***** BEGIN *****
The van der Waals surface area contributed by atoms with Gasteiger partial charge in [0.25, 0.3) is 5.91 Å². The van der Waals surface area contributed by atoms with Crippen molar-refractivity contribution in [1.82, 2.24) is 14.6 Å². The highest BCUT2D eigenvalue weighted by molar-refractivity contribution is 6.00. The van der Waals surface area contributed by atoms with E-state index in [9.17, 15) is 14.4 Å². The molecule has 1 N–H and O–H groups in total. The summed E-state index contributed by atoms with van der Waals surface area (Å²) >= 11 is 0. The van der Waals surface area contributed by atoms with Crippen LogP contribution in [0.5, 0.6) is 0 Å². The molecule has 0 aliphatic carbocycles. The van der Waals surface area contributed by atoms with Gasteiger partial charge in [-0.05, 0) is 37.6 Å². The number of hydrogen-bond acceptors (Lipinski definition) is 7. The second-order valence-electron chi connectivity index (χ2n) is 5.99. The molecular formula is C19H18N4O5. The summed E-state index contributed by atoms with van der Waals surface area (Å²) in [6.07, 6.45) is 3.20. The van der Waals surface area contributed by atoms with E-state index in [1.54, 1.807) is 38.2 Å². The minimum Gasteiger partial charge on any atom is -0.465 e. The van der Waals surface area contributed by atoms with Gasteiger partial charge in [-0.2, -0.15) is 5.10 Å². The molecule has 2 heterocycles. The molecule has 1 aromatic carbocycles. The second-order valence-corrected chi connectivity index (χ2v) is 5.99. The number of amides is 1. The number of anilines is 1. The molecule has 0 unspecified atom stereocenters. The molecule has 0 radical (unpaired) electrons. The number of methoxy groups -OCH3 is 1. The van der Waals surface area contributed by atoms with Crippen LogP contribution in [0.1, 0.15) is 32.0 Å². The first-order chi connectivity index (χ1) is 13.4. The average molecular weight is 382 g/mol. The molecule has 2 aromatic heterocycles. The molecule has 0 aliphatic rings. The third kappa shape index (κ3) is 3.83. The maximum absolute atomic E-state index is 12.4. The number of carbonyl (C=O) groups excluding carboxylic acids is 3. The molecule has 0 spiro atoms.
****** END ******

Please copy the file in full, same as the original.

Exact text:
The van der Waals surface area contributed by atoms with Gasteiger partial charge in [0.25, 0.3) is 5.91 Å². The van der Waals surface area contributed by atoms with Crippen molar-refractivity contribution in [1.82, 2.24) is 14.6 Å². The highest BCUT2D eigenvalue weighted by molar-refractivity contribution is 6.00. The van der Waals surface area contributed by atoms with E-state index in [9.17, 15) is 14.4 Å². The molecule has 1 N–H and O–H groups in total. The summed E-state index contributed by atoms with van der Waals surface area (Å²) >= 11 is 0. The van der Waals surface area contributed by atoms with Crippen LogP contribution in [0.5, 0.6) is 0 Å². The molecule has 0 aliphatic carbocycles. The van der Waals surface area contributed by atoms with Gasteiger partial charge in [-0.05, 0) is 37.6 Å². The number of hydrogen-bond acceptors (Lipinski definition) is 7. The second-order valence-electron chi connectivity index (χ2n) is 5.99. The molecular formula is C19H18N4O5. The summed E-state index contributed by atoms with van der Waals surface area (Å²) in [6.07, 6.45) is 3.20. The van der Waals surface area contributed by atoms with E-state index in [1.54, 1.807) is 38.2 Å². The minimum Gasteiger partial charge on any atom is -0.465 e. The van der Waals surface area contributed by atoms with Gasteiger partial charge in [-0.2, -0.15) is 5.10 Å². The molecule has 2 heterocycles. The molecule has 1 aromatic carbocycles. The second-order valence-corrected chi connectivity index (χ2v) is 5.99. The number of amides is 1. The number of anilines is 1. The molecule has 0 unspecified atom stereocenters. The molecule has 0 radical (unpaired) electrons. The number of methoxy groups -OCH3 is 1. The van der Waals surface area contributed by atoms with Crippen LogP contribution in [0.1, 0.15) is 32.0 Å². The first-order chi connectivity index (χ1) is 13.4. The average molecular weight is 382 g/mol. The molecule has 2 aromatic heterocycles. The molecule has 0 aliphatic rings. The third kappa shape index (κ3) is 3.83. The maximum absolute atomic E-state index is 12.4. The number of carbonyl (C=O) groups excluding carboxylic acids is 3. The molecule has 0 spiro atoms.